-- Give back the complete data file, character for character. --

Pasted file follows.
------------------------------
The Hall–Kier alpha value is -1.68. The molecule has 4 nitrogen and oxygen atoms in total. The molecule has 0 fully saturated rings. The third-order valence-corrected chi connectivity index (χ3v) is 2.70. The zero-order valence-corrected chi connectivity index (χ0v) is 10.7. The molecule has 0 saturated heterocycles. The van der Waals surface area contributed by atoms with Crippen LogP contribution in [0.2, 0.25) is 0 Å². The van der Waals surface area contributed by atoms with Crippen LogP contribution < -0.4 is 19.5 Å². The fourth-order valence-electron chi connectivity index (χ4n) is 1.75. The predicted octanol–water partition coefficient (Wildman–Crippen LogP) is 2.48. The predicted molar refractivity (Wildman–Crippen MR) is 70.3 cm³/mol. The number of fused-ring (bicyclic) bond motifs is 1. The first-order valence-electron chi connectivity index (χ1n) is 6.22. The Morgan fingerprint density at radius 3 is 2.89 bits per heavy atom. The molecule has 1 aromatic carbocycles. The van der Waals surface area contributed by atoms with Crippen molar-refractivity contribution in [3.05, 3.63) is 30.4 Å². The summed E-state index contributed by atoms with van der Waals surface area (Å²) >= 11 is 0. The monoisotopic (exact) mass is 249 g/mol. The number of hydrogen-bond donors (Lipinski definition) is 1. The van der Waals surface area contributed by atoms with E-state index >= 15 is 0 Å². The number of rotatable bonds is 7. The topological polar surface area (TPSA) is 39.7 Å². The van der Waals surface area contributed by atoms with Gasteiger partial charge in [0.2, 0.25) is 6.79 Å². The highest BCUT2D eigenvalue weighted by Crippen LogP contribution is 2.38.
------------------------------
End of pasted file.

The Hall–Kier alpha value is -1.68. The molecule has 4 nitrogen and oxygen atoms in total. The molecule has 0 fully saturated rings. The third-order valence-corrected chi connectivity index (χ3v) is 2.70. The zero-order valence-corrected chi connectivity index (χ0v) is 10.7. The molecule has 0 saturated heterocycles. The van der Waals surface area contributed by atoms with Crippen LogP contribution in [0.2, 0.25) is 0 Å². The van der Waals surface area contributed by atoms with Crippen LogP contribution < -0.4 is 19.5 Å². The fourth-order valence-electron chi connectivity index (χ4n) is 1.75. The predicted octanol–water partition coefficient (Wildman–Crippen LogP) is 2.48. The predicted molar refractivity (Wildman–Crippen MR) is 70.3 cm³/mol. The number of fused-ring (bicyclic) bond motifs is 1. The first-order valence-electron chi connectivity index (χ1n) is 6.22. The Morgan fingerprint density at radius 3 is 2.89 bits per heavy atom. The molecule has 1 aromatic carbocycles. The van der Waals surface area contributed by atoms with Crippen molar-refractivity contribution in [3.05, 3.63) is 30.4 Å². The summed E-state index contributed by atoms with van der Waals surface area (Å²) >= 11 is 0. The monoisotopic (exact) mass is 249 g/mol. The number of hydrogen-bond donors (Lipinski definition) is 1. The van der Waals surface area contributed by atoms with E-state index >= 15 is 0 Å². The number of rotatable bonds is 7. The topological polar surface area (TPSA) is 39.7 Å². The van der Waals surface area contributed by atoms with Gasteiger partial charge in [0.2, 0.25) is 6.79 Å². The highest BCUT2D eigenvalue weighted by Crippen LogP contribution is 2.38.